Post # 1
I need to know if this would be considered “weird”.
So, a few years ago I worked at this place and to be honest…I was a terrible employee. I was pretty much a POS person in general (I was going through a very self-destructive time in my life) just super selfish-no call no shows, showing up late everyday, not doing work…. I had one boss in particular who was close to my age and I am sure I made her life hell with just how unreliable of an employee I was-she was always having to pick up my slack. I feel terrible about it still!
So, recently I came across a newspaper article about my old boss and she has accomplished something pretty cool and I feel happy for her. Would it be weird if I found her on Facebook and messaged her something like: “Congrats on (insert accomplishment)…I am very happy for you! By the way I am so sorry for the kind of employee I was when we worked together. I was going through such a bad time and was so selfish” or would that be weird? I only worked at the place for a few months, but I still feel so bad. I was just an immature shithead.
Post # 2
sweetiemermaid : I do think it would be odd, and if I were her, I would assume you were feeling her out for a job. If you’ve grown and matured, I would just leave it be. I doubt your apology will mean much to her and looking her up on FB is kind of creeper imo.
Post # 3
Yup, that would be weird.
Post # 4
Yeah, I’d leave it. But if you ever ran into her in person you could say “hey saw you in the paper, congrats” or something to the effect.
Post # 5
Alright fair enough! Thanks bees!
Post # 6
Wow… I must be weird too, because I think it would be nice to receive a message like this!
I’m all for clearing the air and making amends, even in small ways.
Post # 7
I don’t think that would be weird at all, I think that would be really nice and she would really appreciate it. I was that same type of employee at my first job, made my manager’s life hell, and same thing; we ended up becoming friends on Facebook, talking, and although I never apologized she was really nice and we ended up kind of becoming social media friends.
Post # 8
I’m a boss and I’ve had some unreliable emloyeees that I actually still really have a good relationship with. I guess to me it depends how you interacted with that person while you worked for them.
Post # 9
In my opinion, it would be weird.
You’ve had no interaction with her since you left, and there is no reason to reach out that benefits her. You mean well, but in her shoes a person would naturally wonder ‘why is this person contacting me now, after all this time?’ You also missed the window of contacting her when you first saw the article – now you’ve been stewing on it, and you don’t even have her contact details, so you’d have to do a bunch of internet snooping to find her.
Ask yourself this: would you have apologized for your shifty behaviour if you hadn’t seen her success? Or did this come to mind only after you saw news about her?
Ultimately only you can decide what to do – but the fact that you are turning to this board for advice suggests you are hesitating enough not to do it.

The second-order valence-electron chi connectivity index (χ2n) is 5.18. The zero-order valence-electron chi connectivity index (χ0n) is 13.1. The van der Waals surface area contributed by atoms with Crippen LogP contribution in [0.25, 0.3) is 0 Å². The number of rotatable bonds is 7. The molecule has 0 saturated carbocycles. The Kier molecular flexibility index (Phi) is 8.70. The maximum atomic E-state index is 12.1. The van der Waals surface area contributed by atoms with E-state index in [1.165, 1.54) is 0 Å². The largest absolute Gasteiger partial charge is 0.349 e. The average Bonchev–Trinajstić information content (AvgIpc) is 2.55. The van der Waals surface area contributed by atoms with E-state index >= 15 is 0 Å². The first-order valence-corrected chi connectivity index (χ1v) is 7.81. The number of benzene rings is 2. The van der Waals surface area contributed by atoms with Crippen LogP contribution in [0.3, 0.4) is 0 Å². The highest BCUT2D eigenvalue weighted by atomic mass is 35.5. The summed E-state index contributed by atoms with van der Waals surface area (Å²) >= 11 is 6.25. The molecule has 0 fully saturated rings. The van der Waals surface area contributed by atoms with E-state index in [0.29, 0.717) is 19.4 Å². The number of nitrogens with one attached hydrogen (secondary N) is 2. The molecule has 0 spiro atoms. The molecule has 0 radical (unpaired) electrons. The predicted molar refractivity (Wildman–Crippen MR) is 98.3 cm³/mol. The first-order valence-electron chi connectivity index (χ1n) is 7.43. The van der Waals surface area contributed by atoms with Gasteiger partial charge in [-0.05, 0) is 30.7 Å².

Sometimes it’s good enough to recognize your shitty past behaviour, accept the lessons from that time in your life to be a better person, and move on.
Post # 10
You’re not that person anymore, she is not your friend. I suggest you move on, she has.
Just know that everyone goes through hard times, it’s your decision whether or not you bring it into work.
Post # 12
That’s very true. Unfortunately, every lesson in life I have learned it’s had to be the way hard-way (you can look at my post history to see that). But you are very right.
Post # 13
Daisy_Mae : I agree with this.
Sorry Bee, I know you mean well and major congrats on how far you’ve come – you should be proud of yourself for all you’ve accomplished since then. But the thing is 1. she only knows the ‘old you’ and will likely judge any contact from you according to her perception of this. And 2. a lot of former employees who reach out to an employer do want something- a job, a reference, networking etc. I know your heart’s in the right place, I’d just hate to see your good intentions shot down or misunderstood, I’d just let this go and chalk it up to a lesson learned.
Post # 14
It’s not weird. DO IT!!!
I had the same thing happening to me recently (me being the boss) and I really, really appreciated my former employee’s message. Sometimes people stick in your mind and you keep wondering if you could have motivated this person more or made a difference in any way so s/he could get their shit together.
It’s on social media. She likely recieves messenges from old colleagues or people she doesn’t even know all the time. It’s no weird. It’s just being nice and a decent human being. You could regret not doing it, I’m sure.
Plus: If this might affect your carreer in a positive way – there’s no harm done. You were being nice. You did a good thing. If a new opportunity arises from you being nice, so be it. You earned it.
(I have been lurking around here for a few years and just registered to tell you this. DO IT.)
Post # 15
- Wedding: November 2019 - City, State
I would absolutely appreciate this if I was in a position of authority! Particularly because you don’t want anything from her except to congratulate her and apologize for being an ass back then. I once was an employee like you described, I was going through so much personally and didn’t know how to handle it all. I still feel guilty about it and if I had been close to any of my supervisors at the time, I would be tempted to reach out & apologize! I think this is a lovely sentiment!